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Established 15,000 B.C.

Volume , January 1.


Muybridge travelled to Europe and lectured before distinguished audiences in Paris in 1881 and London in 1882. He returned to America and found sponsors for his work at the University of Pennsylvania who granted him facilities for further investigations and advanced him $5,000 for the project.

During 1884-5 Muybridge took more than 20,000 photographs of men, women, children, animals and birds in almost every conceivable type of movement. He was now able to take advantage of the new dry plates which produced toned photographs of much clearer definition. This time Muybridge added the device of a motor clock which permitted three different views of the same scene to be taken at the same time.

The results were published in a monumental work of 781 folio sized plates entitled "Animal Locomotion" (1887). It is the most comprehensive analysis of movement ever undertaken and is still used widely today as a source of illustration and for reference.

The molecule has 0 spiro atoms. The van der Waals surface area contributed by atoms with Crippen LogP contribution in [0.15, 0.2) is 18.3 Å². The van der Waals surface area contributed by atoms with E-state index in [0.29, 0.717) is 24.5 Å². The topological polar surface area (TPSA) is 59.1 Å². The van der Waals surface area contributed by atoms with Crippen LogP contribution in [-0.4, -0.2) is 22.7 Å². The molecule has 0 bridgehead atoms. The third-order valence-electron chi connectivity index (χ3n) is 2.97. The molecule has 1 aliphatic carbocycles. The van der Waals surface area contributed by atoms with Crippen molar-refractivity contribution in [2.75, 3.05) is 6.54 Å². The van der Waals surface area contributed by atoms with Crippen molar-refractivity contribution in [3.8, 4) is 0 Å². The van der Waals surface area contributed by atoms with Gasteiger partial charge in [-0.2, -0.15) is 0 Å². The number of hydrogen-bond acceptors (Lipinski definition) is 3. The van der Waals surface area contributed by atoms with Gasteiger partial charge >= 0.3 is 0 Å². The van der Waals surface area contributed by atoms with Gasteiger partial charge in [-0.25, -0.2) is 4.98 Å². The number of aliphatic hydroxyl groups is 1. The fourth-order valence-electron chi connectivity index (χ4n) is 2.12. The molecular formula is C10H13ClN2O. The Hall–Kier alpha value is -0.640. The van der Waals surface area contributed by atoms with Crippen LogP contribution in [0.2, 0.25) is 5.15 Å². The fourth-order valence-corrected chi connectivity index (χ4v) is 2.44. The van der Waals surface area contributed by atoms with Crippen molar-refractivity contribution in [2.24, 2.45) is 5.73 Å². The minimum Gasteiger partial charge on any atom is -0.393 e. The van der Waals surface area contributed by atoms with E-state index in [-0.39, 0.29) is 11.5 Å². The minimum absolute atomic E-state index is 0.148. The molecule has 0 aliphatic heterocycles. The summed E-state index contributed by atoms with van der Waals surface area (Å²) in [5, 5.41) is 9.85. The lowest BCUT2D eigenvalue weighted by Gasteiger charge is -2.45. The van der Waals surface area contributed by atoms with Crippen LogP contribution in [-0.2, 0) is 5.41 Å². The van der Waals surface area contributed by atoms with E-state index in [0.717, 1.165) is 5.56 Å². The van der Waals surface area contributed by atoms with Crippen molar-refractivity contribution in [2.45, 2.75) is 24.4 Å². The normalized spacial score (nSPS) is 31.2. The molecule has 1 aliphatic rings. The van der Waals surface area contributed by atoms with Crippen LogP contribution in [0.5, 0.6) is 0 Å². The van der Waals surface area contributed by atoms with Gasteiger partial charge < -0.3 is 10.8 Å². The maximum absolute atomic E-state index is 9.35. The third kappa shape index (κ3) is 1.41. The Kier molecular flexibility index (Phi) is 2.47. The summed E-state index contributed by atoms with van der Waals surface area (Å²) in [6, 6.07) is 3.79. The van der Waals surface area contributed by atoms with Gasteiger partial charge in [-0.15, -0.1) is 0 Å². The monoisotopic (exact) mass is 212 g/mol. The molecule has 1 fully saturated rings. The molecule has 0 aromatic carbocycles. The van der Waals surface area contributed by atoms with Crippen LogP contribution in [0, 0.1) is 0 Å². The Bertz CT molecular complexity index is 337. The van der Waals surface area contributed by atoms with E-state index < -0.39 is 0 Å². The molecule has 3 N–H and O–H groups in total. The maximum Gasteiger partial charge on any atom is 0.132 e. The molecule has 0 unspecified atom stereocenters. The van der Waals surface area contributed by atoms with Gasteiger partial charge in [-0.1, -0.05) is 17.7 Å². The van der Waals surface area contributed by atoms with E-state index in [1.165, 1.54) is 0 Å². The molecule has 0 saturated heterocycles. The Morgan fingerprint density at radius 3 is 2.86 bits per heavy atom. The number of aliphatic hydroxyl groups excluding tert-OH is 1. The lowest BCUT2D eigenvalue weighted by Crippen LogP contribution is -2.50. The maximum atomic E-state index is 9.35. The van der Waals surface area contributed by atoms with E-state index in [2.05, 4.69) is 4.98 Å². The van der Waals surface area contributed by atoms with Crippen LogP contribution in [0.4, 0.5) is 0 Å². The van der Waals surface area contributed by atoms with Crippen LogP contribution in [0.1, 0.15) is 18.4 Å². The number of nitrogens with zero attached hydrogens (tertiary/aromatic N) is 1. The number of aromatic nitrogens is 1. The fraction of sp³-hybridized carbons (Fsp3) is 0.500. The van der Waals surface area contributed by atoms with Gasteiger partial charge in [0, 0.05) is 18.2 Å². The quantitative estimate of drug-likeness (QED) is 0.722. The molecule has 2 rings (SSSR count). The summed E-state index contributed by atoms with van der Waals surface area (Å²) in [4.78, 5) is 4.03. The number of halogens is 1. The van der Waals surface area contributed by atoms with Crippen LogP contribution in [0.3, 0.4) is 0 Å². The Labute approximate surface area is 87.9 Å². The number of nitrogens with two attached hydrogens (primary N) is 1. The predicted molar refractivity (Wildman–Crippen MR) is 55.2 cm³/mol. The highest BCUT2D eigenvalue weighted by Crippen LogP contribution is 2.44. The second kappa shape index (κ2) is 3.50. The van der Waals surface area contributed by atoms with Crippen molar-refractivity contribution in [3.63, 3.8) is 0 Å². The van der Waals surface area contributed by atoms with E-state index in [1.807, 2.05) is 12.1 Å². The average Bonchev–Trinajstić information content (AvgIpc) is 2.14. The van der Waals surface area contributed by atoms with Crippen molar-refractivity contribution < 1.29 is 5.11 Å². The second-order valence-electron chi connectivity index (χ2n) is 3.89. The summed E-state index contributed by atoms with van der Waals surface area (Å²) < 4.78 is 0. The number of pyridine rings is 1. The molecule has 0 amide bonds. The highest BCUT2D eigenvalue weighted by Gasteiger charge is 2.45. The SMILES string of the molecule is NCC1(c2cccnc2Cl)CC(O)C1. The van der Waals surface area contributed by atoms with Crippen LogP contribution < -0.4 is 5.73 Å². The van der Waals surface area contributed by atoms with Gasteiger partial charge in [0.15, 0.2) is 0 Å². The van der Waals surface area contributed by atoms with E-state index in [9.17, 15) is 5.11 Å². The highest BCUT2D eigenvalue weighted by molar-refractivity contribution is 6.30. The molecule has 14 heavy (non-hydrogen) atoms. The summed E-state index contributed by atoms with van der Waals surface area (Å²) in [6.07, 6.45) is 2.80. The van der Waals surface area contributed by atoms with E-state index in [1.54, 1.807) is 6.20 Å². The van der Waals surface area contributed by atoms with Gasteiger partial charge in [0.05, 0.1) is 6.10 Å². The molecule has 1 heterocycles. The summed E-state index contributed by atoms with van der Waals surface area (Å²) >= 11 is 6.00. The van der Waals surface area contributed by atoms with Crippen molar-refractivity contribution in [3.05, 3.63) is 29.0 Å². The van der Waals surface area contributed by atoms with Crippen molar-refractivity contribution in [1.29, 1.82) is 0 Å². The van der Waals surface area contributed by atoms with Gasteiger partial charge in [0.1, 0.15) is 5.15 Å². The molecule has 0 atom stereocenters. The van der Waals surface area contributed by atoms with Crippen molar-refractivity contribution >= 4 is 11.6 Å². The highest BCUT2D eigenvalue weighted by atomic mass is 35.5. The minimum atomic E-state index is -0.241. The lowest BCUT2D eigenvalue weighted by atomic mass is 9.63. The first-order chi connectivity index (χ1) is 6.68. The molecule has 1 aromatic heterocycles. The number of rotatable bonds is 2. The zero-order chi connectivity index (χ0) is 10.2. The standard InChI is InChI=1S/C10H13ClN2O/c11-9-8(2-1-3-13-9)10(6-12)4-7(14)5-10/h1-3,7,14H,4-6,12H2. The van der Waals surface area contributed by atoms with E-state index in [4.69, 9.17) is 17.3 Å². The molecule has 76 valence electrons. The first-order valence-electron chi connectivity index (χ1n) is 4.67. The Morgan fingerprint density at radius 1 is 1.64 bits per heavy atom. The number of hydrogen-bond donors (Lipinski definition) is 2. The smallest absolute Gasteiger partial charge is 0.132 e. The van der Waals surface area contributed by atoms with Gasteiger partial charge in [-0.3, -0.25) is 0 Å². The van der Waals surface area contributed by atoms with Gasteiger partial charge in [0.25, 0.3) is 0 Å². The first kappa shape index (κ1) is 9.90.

Muybridge tried to popularise his work at the 1893 World's Columbian Exposition in Chicago and in connection with this event he produced a short work entitled "Descriptive Zoopraxography" (1893).

In 1894 Muybridge returned to Kingston for his retirement years and published two further books "Animals in Motion" (1899) and "The Human Figure in Motion" (1901). He died at Kingston on 8 May 1904 and was cremated at Woking on 11 May 1904. Muybridge bequeathed his Zoopraxiscope and a large collection of lantern slides used in his lectures to Kingston Museum, as well as unique ephemera and newsclippings gathered together in Muybridge's own scrapbook.

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